Six Sigma, Culture and Personality Page 2
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Six Sigma Culture and Personality Part II

by Stephen Mathews

Six Sigma and Temperament

The Temperament theory introduced by Keirsey and Bates, and further developed by Linda Berens, is based on the Myers Briggs Type Indicator. It divides personality types into four groups based on outwardly observable behaviours. Whilst originally applied to individual behaviours, temperament also acts as a lens to illuminate organizational culture and the focus brought to Six Sigma projects:

Practical and Structured Culture
("Guardian" or "SJ")

General Focus is on policy, rules, procedures, protocol, schedules, systems, follow through, logistics, practical requirements and results, getting things done in accordance with the plan – short, medium and long term.

Six Sigma Focus is on right training, in the right place, at the right time, in the right quantity, at the right quality, to deliver the right results in alignment with existing plans and budgets

Creative and Empathetic Culture
("Idealist" or "NF")

General Focus is on human values, impact of actions on people, meaning, morale, harmony and cooperation, vision, inspiration, growth and development of the person and the company.

Six Sigma Focus is on right training for ALL the people, clarification of the deeper issues, mediation and conflict resolution, generating enthusiasm and championing the cause.

Tactical and Flexible Culture
("Artisan" or "SP")

General Focus is on tactics, needs of the moment, employing any available means to accomplish an end, using tools, immediate (sensory) information, and action.

Six Sigma Focus is on pointing out the immediate needs, detecting and exploiting options, crisis management, handling the unexpected, getting the whole thing under way, improvisation, getting on with it.

Strategic and Analytical Culture
("Rational" or "NT")

General Focus is on strategy, technology, abstract analysis, searching for patterns, developing hypotheses, logical systems, and change.

Six Sigma Focus is on relating the means to the overall vision and goal, the appropriate projects for the larger perspective, developing multiple plans for meeting all possible contingencies, and generating strategic options.

Individuals of different temperaments often describe dramatically different goals and ideals for the organization. And where managers or employee's use personal styles that are different to the culture, they can sometimes find that their actions, presentations or proposals are rejected, eg: through lack of current data, or lack of long term vision. This is because what looks like a 'good case' is often different for each temperament/culture.

FIRO Elements

FIRO Elements are part of an overall approach to behavioural change known as The Human Element. The basis of this approach is that the first step to solving organisational and Leadership problems is self-understanding, based on three ways of meeting individual behavioural needs: Underlying these outward behaviours are three feelings: Having a healthy attitude to these six dimensions are important to self-esteem and when people feel low self-esteem they frequently try to avoid facing their negative feelings about themselves, using defence mechanisms. These defences can consume large amounts of individual (and hence organisational) energy, which interferes with and detracts from the aims of Six Sigma projects. As we become aware of our defensive behaviour - and if we choose to let it go - we achieve higher and higher levels of self-esteem. Our energy then becomes available for more productive use.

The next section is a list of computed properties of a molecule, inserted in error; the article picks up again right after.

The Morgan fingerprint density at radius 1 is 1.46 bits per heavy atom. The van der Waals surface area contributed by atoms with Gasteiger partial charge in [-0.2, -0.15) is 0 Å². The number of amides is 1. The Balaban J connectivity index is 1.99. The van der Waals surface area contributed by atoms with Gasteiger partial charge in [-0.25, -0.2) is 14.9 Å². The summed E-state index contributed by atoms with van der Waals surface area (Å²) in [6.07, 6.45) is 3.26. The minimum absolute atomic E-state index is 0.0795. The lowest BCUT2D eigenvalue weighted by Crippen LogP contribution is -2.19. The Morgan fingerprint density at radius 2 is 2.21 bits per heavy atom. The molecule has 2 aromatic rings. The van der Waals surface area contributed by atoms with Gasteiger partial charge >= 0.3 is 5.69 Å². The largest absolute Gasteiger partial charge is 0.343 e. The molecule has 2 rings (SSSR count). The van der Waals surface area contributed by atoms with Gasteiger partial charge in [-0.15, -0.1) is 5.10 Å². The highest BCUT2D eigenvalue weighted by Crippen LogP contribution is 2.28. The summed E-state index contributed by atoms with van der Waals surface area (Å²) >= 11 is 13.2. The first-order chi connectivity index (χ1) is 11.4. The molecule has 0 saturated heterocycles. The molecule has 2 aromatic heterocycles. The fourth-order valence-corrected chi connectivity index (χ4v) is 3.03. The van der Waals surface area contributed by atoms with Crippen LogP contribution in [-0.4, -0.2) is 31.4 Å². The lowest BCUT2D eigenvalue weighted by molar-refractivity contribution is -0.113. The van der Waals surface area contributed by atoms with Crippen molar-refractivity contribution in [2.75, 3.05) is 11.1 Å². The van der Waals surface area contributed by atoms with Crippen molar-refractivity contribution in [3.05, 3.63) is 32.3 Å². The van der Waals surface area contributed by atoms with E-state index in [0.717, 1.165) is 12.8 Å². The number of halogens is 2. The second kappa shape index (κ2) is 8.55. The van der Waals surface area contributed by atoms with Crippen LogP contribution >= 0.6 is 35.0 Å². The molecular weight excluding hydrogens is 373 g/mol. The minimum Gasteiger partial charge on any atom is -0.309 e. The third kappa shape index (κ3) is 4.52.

It can be very worthwhile, therefore, for leaders to develop a culture of trust so that energies are directed into positive, constructive work. It is a cycle, where we deal first we deal – to some extent – with our needs for Inclusion. Then we move on to dealing – again only to some extent – with our needs for influence and control. It is only after these areas have been dealt with that we begin to address our needs for openness, which is where trust develops. If we do not meet people's needs for inclusion and control, then it is almost certain that any trust we get will be of a very temporary nature.

In terms of continuous improvement processes, such as Six Sigma, Inclusion usually means Involving people, gaining their Involvement and then giving and receiving Commitment to what it is that we are trying to do (to some extent remember, it doesn't all happen at once). Then we need to think carefully about Empowerment. What does it mean to truly empower people? (As a definition try "Giving people the amount power to take the decisions that you are prepared to let them take"). How do we then Manage the process? If we then give appropriate Acknowledgement – what we did well as well as what we did badly – then we will start to build a culture of Trust. As trust builds people start to get more involved, become more committed, accept more empowerment…… other words the cycle continues and deeper levels of trust develop.

Applying the models

From the two models above, you can see that behaviour and culture can significantly affect the potential success of a Six Sigma project and the level of achievement. Without recognising and managing behaviours and cultures properly, time can be wasted, misunderstanding and frustrations rise, and energy be channelled into unproductive, defensive behaviours.

These models can help facilitate the behavioural change required for successful Six Sigma projects, when used to:

If you want more information, please contact Stephen Mathews.

(c) © 2004 Stephen Mathews. The Human Element is the trademark and copyright of Will Schutz Associates. You may link to this page, but not print or duplicate it in any form without written permission of the copyright holders.

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